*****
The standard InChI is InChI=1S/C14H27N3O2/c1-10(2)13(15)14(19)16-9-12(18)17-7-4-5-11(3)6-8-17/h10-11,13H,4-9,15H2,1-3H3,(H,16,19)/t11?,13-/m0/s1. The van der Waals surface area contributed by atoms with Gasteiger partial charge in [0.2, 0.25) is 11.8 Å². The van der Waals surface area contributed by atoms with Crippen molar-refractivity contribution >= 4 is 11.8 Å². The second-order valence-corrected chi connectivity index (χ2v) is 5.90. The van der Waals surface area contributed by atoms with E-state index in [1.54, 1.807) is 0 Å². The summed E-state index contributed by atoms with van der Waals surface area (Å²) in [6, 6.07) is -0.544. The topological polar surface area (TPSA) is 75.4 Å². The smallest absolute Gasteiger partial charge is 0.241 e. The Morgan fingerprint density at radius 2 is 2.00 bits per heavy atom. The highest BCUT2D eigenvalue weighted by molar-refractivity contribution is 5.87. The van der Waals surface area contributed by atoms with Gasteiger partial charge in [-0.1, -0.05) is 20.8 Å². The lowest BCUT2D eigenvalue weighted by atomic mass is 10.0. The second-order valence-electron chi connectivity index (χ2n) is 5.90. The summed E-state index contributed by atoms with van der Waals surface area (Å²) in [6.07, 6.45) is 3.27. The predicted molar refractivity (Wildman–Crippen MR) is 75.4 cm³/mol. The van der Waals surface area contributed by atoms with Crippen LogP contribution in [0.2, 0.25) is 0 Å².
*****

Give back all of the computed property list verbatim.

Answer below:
The standard InChI is InChI=1S/C14H27N3O2/c1-10(2)13(15)14(19)16-9-12(18)17-7-4-5-11(3)6-8-17/h10-11,13H,4-9,15H2,1-3H3,(H,16,19)/t11?,13-/m0/s1. The van der Waals surface area contributed by atoms with Gasteiger partial charge in [0.2, 0.25) is 11.8 Å². The van der Waals surface area contributed by atoms with Crippen molar-refractivity contribution >= 4 is 11.8 Å². The second-order valence-corrected chi connectivity index (χ2v) is 5.90. The van der Waals surface area contributed by atoms with E-state index in [1.54, 1.807) is 0 Å². The summed E-state index contributed by atoms with van der Waals surface area (Å²) in [6, 6.07) is -0.544. The topological polar surface area (TPSA) is 75.4 Å². The smallest absolute Gasteiger partial charge is 0.241 e. The Morgan fingerprint density at radius 2 is 2.00 bits per heavy atom. The highest BCUT2D eigenvalue weighted by molar-refractivity contribution is 5.87. The van der Waals surface area contributed by atoms with Gasteiger partial charge in [-0.1, -0.05) is 20.8 Å². The lowest BCUT2D eigenvalue weighted by atomic mass is 10.0. The second-order valence-electron chi connectivity index (χ2n) is 5.90. The summed E-state index contributed by atoms with van der Waals surface area (Å²) in [6.07, 6.45) is 3.27. The predicted molar refractivity (Wildman–Crippen MR) is 75.4 cm³/mol. The van der Waals surface area contributed by atoms with Crippen LogP contribution in [0.2, 0.25) is 0 Å².